How close to uniform are Perron-Frobenius eigenvectors?

Let $$A=(a_{i,j})$$ be a square matrix with non-negative entries. (Assume $$A$$ is symmetric, if it helps.) Let $$v$$ be a Perron-Frobenius eigenvector. What do we need to assume about $$A$$ in order to have useful bounds on how "flat", or close to uniform, $$v$$ is?

One easy bound (for $$v$$ having strictly positive entries, as is implied by standard conditions) is given by $$\frac{\max_i v_i}{\min_i v_i} \leq \frac{|A|}{\min_i \sum_j a_{i,j}} \leq \frac{\max_i \sum_j a_{i,j}}{\min_i \sum_j a_{i,j}}.$$ EDIT: Actually, I no longer remember quite how I proved this "easy bound", which may not even be true.

• What do you mean by "useful bounds", and why is the "easy bound" not useful? Commented Feb 14, 2022 at 17:47
• Oh, it can be useful, but I was assuming people would have a battery of results better than something I thought of in the shower. Commented Feb 14, 2022 at 17:51
• (1) I think $A$ symmetric is necessary - i.e. it does help. Take a path, so the adjacency matrix has nonzero entries only on the diagonal, just above, and just below, and multiply all the entries just above the diagonal by $2$ and just below the diagonal by $1/2$. We have now multiplied the ratio between the first and last entry by $2^{n-1}$. (2) what is $|A|$ in the displayed equation? Commented Feb 14, 2022 at 23:42
• The operator norm. But don't trust that bound! A friend tekks me he just found a counterexample (not symmetric I think). My "proof" in the shower was most likely wrong (but then I may have forgotten a crucial detail). Commented Feb 15, 2022 at 7:06
• I believe the adjacency matrix of a depth $n$ binary tree gives a symmetric counterexample, as $\max_i v_i / \min_i v_i$ should be close to $\sqrt{2}^n$ but the row sums are bounded between $1$ and $3$. Commented Feb 15, 2022 at 12:21

Elaborating on my comment, at Iosif Pinelis's request.

The claimed bound is not right, even for symmetric matrices.

Let $$G$$ be a binary tree of depth $$n$$ - i.e. $$2^n$$ leaf nodes, connected in pairs to $$2^{n-1}$$ nodes one level up, and one root node on the $$n$$th level. Let $$A$$ be the adjacency matrix of $$G$$. The row sums of $$A$$ are all $$1$$, $$2$$, or $$3$$, so the right side of the bound is at most $$3$$.

Let's calculate the Perron-Frobenius eigenvector.

The Perron-Frobenius eigenvector takes the same value, say $$1$$, on the leaf nodes. For eigenvalue $$\lambda$$, it must take the value $$\lambda$$ on nodes one level up from the leaves, then $$\lambda^2-2$$ on the next level, and so on.

If $$V_i$$ is the value on the $$i$$'th level up from the leaves then the eigenvector condition gives the recurrence relation $$\lambda V_i =2 V_{i-1} + V_{i+1}$$, which gives $$V_i = \sqrt{2}^i U_i (\lambda/ 2\sqrt{2})$$ where $$U_i$$ is the Chebyshev polynomial of the second kind.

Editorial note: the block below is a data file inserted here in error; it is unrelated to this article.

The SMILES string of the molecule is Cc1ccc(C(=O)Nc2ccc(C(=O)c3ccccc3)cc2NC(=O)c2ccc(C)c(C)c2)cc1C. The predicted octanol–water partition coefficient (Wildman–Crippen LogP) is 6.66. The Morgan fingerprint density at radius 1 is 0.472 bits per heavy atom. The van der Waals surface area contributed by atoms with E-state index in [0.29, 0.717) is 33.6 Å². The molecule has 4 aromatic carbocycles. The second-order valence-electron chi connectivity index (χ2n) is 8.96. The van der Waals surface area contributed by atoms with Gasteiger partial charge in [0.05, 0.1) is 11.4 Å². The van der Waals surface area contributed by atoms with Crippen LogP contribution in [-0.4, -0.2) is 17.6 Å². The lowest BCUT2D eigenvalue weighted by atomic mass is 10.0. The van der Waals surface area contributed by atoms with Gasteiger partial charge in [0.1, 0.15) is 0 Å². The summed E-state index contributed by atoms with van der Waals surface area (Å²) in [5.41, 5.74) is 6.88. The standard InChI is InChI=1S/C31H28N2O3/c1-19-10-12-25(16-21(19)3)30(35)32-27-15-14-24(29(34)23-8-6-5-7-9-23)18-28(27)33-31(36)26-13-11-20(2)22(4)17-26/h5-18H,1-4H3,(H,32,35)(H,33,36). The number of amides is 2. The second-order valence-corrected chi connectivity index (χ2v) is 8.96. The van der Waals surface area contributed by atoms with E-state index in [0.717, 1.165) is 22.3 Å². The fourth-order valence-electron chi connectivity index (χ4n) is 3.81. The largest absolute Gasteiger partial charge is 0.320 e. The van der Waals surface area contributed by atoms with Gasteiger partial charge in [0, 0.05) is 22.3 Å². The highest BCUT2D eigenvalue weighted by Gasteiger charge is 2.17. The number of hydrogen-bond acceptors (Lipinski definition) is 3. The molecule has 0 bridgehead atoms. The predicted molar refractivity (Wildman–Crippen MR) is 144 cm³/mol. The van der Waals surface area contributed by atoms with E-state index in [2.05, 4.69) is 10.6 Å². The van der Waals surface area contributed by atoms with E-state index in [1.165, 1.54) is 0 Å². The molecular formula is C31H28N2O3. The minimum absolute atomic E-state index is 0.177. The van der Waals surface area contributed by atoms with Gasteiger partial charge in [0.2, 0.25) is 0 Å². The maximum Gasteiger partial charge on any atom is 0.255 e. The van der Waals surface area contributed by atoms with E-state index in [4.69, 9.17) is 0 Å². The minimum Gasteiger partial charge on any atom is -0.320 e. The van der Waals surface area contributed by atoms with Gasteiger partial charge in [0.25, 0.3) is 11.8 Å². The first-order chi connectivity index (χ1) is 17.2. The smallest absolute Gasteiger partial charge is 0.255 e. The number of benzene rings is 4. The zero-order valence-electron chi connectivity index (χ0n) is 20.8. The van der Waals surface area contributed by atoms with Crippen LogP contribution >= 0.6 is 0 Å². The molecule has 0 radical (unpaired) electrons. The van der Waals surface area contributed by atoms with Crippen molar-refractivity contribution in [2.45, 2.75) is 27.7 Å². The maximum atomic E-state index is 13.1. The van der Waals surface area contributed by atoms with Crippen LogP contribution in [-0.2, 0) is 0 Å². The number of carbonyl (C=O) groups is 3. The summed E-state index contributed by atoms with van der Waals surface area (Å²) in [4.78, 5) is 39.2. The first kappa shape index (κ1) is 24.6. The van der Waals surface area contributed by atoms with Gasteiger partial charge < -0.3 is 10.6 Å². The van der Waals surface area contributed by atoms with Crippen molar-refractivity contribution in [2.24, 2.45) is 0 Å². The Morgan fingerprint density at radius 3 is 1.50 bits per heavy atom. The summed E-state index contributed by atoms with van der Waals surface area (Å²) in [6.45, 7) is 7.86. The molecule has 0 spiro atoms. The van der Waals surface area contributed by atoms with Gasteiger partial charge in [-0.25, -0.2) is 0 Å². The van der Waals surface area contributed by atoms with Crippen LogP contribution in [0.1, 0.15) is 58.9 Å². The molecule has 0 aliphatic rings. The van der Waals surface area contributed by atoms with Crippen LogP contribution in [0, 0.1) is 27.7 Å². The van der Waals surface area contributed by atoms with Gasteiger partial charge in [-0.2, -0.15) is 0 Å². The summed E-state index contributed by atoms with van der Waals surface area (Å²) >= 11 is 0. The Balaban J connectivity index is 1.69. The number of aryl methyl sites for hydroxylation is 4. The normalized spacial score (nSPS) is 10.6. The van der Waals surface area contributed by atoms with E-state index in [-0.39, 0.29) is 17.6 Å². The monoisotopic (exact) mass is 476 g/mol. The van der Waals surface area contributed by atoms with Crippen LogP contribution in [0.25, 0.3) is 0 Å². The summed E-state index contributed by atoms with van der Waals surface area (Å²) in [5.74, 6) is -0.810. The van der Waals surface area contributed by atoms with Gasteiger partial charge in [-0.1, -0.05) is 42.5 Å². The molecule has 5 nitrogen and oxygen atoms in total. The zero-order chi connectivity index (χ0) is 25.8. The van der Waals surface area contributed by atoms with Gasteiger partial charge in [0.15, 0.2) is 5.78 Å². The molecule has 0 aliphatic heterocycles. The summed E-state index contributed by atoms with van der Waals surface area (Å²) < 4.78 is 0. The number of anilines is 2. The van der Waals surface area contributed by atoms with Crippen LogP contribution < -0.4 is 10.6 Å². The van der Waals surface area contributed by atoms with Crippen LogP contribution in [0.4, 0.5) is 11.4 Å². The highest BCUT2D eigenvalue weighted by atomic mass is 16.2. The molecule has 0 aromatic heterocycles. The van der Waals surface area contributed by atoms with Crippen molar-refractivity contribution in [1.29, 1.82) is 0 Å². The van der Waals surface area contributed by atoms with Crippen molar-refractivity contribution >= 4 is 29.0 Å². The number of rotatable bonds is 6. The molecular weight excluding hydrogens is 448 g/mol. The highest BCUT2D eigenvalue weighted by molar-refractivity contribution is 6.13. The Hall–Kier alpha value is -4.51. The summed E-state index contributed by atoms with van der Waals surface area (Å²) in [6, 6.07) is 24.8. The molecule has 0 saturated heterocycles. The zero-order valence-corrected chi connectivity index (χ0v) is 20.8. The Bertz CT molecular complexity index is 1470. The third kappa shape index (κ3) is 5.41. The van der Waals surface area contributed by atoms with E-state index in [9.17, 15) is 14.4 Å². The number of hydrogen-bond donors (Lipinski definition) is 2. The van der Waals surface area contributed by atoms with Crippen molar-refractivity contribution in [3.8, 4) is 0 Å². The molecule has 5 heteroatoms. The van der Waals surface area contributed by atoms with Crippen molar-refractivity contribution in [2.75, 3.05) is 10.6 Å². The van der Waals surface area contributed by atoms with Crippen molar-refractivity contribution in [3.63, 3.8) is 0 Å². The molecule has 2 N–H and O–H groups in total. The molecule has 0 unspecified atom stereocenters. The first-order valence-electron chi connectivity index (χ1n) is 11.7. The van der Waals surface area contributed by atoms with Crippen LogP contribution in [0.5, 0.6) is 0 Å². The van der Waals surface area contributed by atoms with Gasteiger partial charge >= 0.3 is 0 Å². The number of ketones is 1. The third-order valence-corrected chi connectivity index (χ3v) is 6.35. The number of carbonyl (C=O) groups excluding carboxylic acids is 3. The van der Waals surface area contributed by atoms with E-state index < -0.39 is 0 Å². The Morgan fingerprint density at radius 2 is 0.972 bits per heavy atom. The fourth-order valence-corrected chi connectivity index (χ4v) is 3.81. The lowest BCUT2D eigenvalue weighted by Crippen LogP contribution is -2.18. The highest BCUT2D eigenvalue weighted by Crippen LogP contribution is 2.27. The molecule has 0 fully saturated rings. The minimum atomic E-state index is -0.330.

The equation is satisfied at the $$n$$th node if $$V_{n+1}=0$$, i.e. if $$\lambda /2\sqrt{2}$$ is equal to a root of the Chebyshev polynomial. The largest eigenvalue comes from the largest root, which is $$\cos (\pi / (n+2))$$, so $$\lambda =2 \sqrt{2} \cos (\pi / (n+2))$$, and the value at the root is given by $$\sqrt{2}^n U_n ( \cos(\pi/(n+2)) = \sqrt{2}^n \sin ( (n+1) \pi / (n+2)) / \sin ( \pi / (n+2) ) = \sqrt{2}^n .$$

So the left side can grow arbitrarily large with the right side bounded.

• Thank you for your response. Probably I am missing something here. I think the general solution of your recurrence relation is of the form $c_1a_1^i+c_2a_2^i$ (unless $\lambda=2\sqrt2$). Why then a polynomial? Commented Feb 16, 2022 at 3:56
• @IosifPinelis Well, the expression you give is certainly a polynomial function in $a_1$ and $a_2$. And $a_1$ and $a_2$ are polynomials in $\lambda$ and $\sqrt{\lambda^2-8}$. So the whole thing ends up a polynomial in $\lambda$ after some Galois-invariance removes the $\sqrt{\lambda^2-8}$ term. Commented Feb 16, 2022 at 4:12
• Thank you for your further response. Commented Feb 16, 2022 at 4:16
• Thanks. Trivial remark: "and the value at the leaf is given by" should be "and the value at the root is given by". Commented Feb 16, 2022 at 8:39

If $$A$$ is the adjacency matrix of a simple graph, then the quantity $$\max_{i,j} v_j/v_i$$ is sometimes called the "principal ratio", and is maximized by a kite graph. The bibliography of this linked paper of Tait and Tobin might be of interest.

I did a short mathscinet binge starting from Tait and Tobin and found the following results for more general non-negative matrices:

Perhaps one of them suffices for your application? All of these bound the principal ratio of $$A$$ in terms of its entries; similar in spirit to the "easy bound" in the question.